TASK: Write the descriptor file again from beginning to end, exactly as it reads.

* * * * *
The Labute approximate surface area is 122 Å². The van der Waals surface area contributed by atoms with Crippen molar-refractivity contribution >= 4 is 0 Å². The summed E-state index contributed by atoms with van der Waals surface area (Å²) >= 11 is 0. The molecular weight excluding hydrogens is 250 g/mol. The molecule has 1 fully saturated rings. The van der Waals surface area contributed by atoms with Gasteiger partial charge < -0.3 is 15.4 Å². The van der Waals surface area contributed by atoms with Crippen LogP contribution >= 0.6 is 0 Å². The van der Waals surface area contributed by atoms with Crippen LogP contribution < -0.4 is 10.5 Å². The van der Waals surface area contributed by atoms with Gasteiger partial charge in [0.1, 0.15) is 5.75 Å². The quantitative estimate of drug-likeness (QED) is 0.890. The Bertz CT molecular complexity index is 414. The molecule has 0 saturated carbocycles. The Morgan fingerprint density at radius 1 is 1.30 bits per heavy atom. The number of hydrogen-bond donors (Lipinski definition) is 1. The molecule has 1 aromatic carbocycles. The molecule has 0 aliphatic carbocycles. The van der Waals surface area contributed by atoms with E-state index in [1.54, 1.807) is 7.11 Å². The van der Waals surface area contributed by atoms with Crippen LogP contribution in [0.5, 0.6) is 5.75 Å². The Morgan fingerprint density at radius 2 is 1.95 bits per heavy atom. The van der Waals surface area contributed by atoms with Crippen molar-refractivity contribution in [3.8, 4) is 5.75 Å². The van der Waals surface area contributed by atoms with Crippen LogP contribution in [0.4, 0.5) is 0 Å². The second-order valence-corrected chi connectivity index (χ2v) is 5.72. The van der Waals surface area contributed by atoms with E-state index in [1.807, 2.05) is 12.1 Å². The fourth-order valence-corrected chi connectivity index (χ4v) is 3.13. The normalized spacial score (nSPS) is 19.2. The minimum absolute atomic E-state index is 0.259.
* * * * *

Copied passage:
The Labute approximate surface area is 122 Å². The van der Waals surface area contributed by atoms with Crippen molar-refractivity contribution >= 4 is 0 Å². The summed E-state index contributed by atoms with van der Waals surface area (Å²) >= 11 is 0. The molecular weight excluding hydrogens is 250 g/mol. The molecule has 1 fully saturated rings. The van der Waals surface area contributed by atoms with Gasteiger partial charge < -0.3 is 15.4 Å². The van der Waals surface area contributed by atoms with Crippen LogP contribution >= 0.6 is 0 Å². The van der Waals surface area contributed by atoms with Crippen LogP contribution < -0.4 is 10.5 Å². The van der Waals surface area contributed by atoms with Gasteiger partial charge in [0.1, 0.15) is 5.75 Å². The quantitative estimate of drug-likeness (QED) is 0.890. The Bertz CT molecular complexity index is 414. The molecule has 0 saturated carbocycles. The Morgan fingerprint density at radius 1 is 1.30 bits per heavy atom. The number of hydrogen-bond donors (Lipinski definition) is 1. The molecule has 1 aromatic carbocycles. The molecule has 0 aliphatic carbocycles. The van der Waals surface area contributed by atoms with E-state index in [1.54, 1.807) is 7.11 Å². The van der Waals surface area contributed by atoms with Crippen LogP contribution in [0.5, 0.6) is 5.75 Å². The Morgan fingerprint density at radius 2 is 1.95 bits per heavy atom. The van der Waals surface area contributed by atoms with Crippen molar-refractivity contribution in [3.8, 4) is 5.75 Å². The van der Waals surface area contributed by atoms with Crippen LogP contribution in [0.4, 0.5) is 0 Å². The second-order valence-corrected chi connectivity index (χ2v) is 5.72. The van der Waals surface area contributed by atoms with E-state index in [1.807, 2.05) is 12.1 Å². The fourth-order valence-corrected chi connectivity index (χ4v) is 3.13. The normalized spacial score (nSPS) is 19.2. The minimum absolute atomic E-state index is 0.259.